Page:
Managing Change and Maintaining Relevance: Business Volunteers for the Arts®

Posted by Eileen Cunniffe, May 18, 2016 0 comments

Engaging with the business community has always been the hallmark of the Arts + Business Council of Greater Philadelphia; we were established in 1981 and are an affiliate of the Greater Philadelphia Chamber of Commerce. As an extension, our core programs revolve around engaging the employees of businesses, harnessing their skills and talents for the nonprofit arts sector.

These programs include three skills-based volunteer programs: Business Volunteers for the Arts® (BVA); Technology Connectors (TC); and Philadelphia Volunteer Lawyers for the Arts (PVLA). BVA and TC match volunteer consultants with nonprofit arts organizations (or arts projects with fiscal sponsors). PVLA matches volunteer attorneys with arts nonprofits as well as with individual artists, arts collectives, and other organizational structures; and provides pro bono legal support for patents across the state of Pennsylvania, for all types of inventors (who meet financial eligibility criteria).

BVA was the founding program of the Arts + Business Council of Greater Philadelphia, beginning in 1981, though the structure of the program has shifted in response to a changing volunteer environment. While many BVAs around the country experienced similar growing pains, we managed the shift by diversifying our programs, as well as making them more focused. Around 2000, as requests for technology-related projects were increasing, a new program modeled on BVA was added—Technology Connectors. TC operates much like BVA, with projects focused on technology and volunteers coming from technology companies and backgrounds. For some of its existence, TC had a dedicated program director, but now operates essentially as a branch of BVA, with the same staff managing both programs and combined orientation sessions for new volunteers. The main difference is that experienced TC volunteers help with TC project assessments and scoping.

We start about 40 new BVA and TC projects each year, with about 75% BVA and 25% TC. We typically have about 30-35 active projects at any one time. Most projects are handled by a single volunteer, although about 20% of our projects are team assignments (typically two volunteers with complementary skill sets, usually within one program, occasionally one BVA and one TC).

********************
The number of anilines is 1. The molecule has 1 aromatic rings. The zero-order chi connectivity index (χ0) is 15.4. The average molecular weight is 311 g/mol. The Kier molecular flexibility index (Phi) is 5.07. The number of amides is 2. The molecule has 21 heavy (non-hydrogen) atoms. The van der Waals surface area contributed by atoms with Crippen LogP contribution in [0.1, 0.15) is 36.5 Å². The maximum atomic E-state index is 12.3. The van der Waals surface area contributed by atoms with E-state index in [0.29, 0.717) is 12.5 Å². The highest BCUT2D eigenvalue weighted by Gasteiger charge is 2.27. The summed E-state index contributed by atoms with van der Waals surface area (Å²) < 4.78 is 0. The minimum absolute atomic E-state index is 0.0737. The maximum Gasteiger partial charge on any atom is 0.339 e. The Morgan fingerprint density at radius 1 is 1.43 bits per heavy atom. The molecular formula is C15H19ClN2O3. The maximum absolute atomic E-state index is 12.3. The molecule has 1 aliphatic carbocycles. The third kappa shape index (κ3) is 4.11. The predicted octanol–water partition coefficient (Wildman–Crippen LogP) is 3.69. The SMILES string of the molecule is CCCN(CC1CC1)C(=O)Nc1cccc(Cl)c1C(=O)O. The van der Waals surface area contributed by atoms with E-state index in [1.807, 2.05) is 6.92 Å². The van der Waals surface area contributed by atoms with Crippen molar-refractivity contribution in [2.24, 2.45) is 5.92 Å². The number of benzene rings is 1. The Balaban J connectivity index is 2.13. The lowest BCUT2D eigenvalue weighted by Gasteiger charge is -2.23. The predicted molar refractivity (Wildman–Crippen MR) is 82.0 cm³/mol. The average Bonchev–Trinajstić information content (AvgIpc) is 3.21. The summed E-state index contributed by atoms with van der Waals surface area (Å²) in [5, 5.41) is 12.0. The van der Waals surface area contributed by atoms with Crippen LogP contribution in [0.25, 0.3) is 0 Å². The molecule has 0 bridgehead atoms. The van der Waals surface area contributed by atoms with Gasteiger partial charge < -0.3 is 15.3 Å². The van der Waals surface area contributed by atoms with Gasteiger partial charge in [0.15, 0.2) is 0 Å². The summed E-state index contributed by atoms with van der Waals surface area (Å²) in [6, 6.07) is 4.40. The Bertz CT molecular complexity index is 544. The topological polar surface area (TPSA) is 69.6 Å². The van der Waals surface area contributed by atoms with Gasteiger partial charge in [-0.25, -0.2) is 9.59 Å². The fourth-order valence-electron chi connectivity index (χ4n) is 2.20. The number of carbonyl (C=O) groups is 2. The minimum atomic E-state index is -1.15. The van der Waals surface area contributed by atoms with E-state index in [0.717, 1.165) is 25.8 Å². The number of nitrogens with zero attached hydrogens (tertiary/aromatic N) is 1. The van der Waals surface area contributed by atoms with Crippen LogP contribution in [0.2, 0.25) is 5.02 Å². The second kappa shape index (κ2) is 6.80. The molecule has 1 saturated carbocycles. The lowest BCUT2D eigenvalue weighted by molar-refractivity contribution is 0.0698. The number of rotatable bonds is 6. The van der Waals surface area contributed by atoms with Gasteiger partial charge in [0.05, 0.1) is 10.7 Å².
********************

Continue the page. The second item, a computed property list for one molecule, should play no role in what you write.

As for a revenue structure for the program, new BVA and TC volunteers pay (or their employers do) a one-time fee of $250 to enroll and are required to attend a half-day orientation session before being matched on their first consulting assignment. Each new volunteer is interviewed in person before the orientation session so the program director can explain the consulting model and assess the level of expertise and types of assignments appropriate for each individual. We typically look for business/technology professionals with at least five years of experience following college, but sometimes we make exceptions for those with less work experience, but direct experience in a consulting role. Arts clients also pay a fee to A+BC after they have been matched with a volunteer consultant; project fees range from $100 to $1,000, based on organizational operating budgets.

Once a volunteer accepts a consulting project, we facilitate the initial “match meeting,” then document the project scope, deliverables, and time frame in a project agreement, signed by both the volunteer(s) and the main contact at the arts organization. We then check in with both the volunteer(s) and the arts client on a monthly basis to see how the work is progressing and to offer guidance as needed. We ask for end-of-project reports when the work is completed.

In addition to engaging business employees through professional pro bono work, we also offer three leadership programs: Business On Board, which prepares business professionals for board service in the nonprofit arts sector and matches them with boards; Designing Leadership, which is executive development for the creative sector (nonprofit and for-profit creatives); and CreativeXchange, an interactive leadership development program that takes professionals out of the world of analytical thinking and, through the creative process, helps them begin to understand, tap into, and maximize their creative potential.

We are always looking for ways to increase the impact and do a better job of measuring the results of the work done by our BVA and TC volunteers. We also strive to generate more stories and testimonials that really capture the benefits of the work for both the arts and business sides of the equation. Increasingly, we are looking to add new programs—like Designing Leadership and CreativeXchange—that offer other ways to “bridge” the arts and business communities and broaden the conversation about the importance of our region’s overall creative economy—nonprofits, for-profits, and individual artists and “makers” alike.

If you are interested in learning more about starting a Business Volunteers for the Arts® program in your community, learn more on the Americans for the Arts website.

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